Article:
Kids who killed dog need urgent rehab: SPCA
Three years in prison or a fine of R100 000 is the maximum punishment an adult can be given for cruelty to animals.
But in the case of children‚ such as those who filmed themselves brutally killing a dog in Cape Town‚ the punishment is likely be far more lenient and at the discretion of the courts.
The SPCA’s Belinda Abraham said that all her years at the organisation‚ few incidents of animal abuse had made her “knees tremble” like the dog killing filmed by the children.
The offenders‚ who filmed themselves brutally killing the dog‚ were as young as seven-years-old. “You are going to die‚ to die‚” they yelled.
Abraham said the incident “reflects two cases of outright animal cruelty“.
“Firstly the act of inciting or provoking a dog to attack another animal is a crime — along with the act of watching such a crime which makes witnesses complicit in the crime.
“Secondly the obvious killing of an animal in such a barbaric manner is in direct violation of the Animals Protection Act 71 of 1962‚” she said.
Abraham said that the SPCA has dealt with countless cases of animal abuse and the maximum punishment for an individual over the age of 18 is a fine of up to R100 000 or a maximum of three years imprisonment.
Speaking to TMG Digital on Thursday‚ she said it was difficult to say what the likely punishment for the children involved in the killing would be.
“It’s going to be for the courts to decide‚ and it would be presumptuous of me to say what could be handed down. But I think what really is important here is that the public are made aware to teach their children compassion for animals‚” she said.
“The education of children should begin at home and is ultimately the responsibility of the parents.
“Children might pull the cat’s tail out of curiosity or mischief for example and these can be teachable moments for us to build empathy by pointing out that an animal has feelings.
“However‚ when a child shows intentional cruelty towards an animal that is severe and without remorse such as in this case then this should be taken very seriously.
“Children who abuse animals require immediate intervention and rehabilitation‚” she said.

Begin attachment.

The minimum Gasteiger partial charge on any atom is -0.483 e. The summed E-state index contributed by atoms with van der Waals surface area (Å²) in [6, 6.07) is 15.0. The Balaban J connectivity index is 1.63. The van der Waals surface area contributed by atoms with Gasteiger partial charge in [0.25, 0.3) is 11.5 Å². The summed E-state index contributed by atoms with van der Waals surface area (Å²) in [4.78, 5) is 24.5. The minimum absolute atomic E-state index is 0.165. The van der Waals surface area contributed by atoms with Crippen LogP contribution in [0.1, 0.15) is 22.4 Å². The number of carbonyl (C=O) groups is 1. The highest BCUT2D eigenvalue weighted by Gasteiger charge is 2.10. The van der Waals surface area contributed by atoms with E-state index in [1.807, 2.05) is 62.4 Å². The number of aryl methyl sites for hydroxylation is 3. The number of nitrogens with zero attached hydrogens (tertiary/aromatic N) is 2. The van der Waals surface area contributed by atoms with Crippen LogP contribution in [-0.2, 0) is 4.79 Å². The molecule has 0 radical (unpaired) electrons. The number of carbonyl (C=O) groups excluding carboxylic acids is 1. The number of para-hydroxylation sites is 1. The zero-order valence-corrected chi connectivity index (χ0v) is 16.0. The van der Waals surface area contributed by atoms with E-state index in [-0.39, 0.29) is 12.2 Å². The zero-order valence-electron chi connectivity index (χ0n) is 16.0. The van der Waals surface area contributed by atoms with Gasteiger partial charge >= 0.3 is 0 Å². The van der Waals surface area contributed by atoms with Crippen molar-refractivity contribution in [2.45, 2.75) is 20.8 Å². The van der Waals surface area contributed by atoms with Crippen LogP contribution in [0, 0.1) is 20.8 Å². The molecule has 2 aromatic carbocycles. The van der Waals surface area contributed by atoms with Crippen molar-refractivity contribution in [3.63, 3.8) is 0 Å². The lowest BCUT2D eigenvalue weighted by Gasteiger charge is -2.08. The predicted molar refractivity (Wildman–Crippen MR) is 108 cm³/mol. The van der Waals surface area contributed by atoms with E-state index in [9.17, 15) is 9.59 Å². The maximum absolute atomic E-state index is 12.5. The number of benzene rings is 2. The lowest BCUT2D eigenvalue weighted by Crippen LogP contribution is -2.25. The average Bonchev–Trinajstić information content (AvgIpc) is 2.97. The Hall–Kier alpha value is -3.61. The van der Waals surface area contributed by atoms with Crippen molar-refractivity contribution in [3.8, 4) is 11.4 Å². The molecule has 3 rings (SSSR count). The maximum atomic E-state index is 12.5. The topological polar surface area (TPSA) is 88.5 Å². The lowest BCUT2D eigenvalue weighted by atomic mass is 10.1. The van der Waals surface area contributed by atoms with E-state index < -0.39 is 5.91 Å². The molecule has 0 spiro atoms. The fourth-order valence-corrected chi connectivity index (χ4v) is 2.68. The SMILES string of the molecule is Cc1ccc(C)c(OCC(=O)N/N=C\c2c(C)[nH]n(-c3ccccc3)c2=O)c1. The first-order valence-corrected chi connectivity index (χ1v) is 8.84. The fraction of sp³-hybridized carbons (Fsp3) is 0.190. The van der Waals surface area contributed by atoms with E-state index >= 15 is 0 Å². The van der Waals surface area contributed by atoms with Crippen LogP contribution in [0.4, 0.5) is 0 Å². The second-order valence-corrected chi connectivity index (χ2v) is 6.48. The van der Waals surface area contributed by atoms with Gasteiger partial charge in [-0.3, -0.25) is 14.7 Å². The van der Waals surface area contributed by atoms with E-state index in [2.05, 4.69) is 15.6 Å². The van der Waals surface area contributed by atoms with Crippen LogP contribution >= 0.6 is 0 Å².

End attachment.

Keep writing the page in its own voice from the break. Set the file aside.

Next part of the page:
A study published by the Southern African Legal Information Institute examines the linkage between animal cruelty and criminal behaviour‚ illustrating that dealing appropriately with animal cruelty offences is a necessary part of addressing problem human behaviour.
The study‚ written by Regan Jules-Macquet‚ among other things‚ highlighted the importance of South African criminal justice stakeholders becoming increasingly aware of the significance of animal abuse and its implications for criminal behaviour and crime prevention initiatives.
“In the event that a case of animal abuse or mistreatment occurs‚ it is suggested that the accused be referred for a psychosocial assessment by either the Department of Social Development‚ or by a civil society service provider‚ such as the National Institute for Crime Prevention and the Reintegration of Offenders (NICRO).
“This is to ensure that any underlying social functioning and psychosocial issues are correctly identified and taken into consideration when developing the diversion order or sentence. Family assessments will be required in the event that child abuse or domestic violence is suspected‚” the report reads.
The Cape of Good Hope SPCA – which has opened a case against the children at the Manenberg police station – commended a whistle-blower for exposing the incident. — TMG Digital
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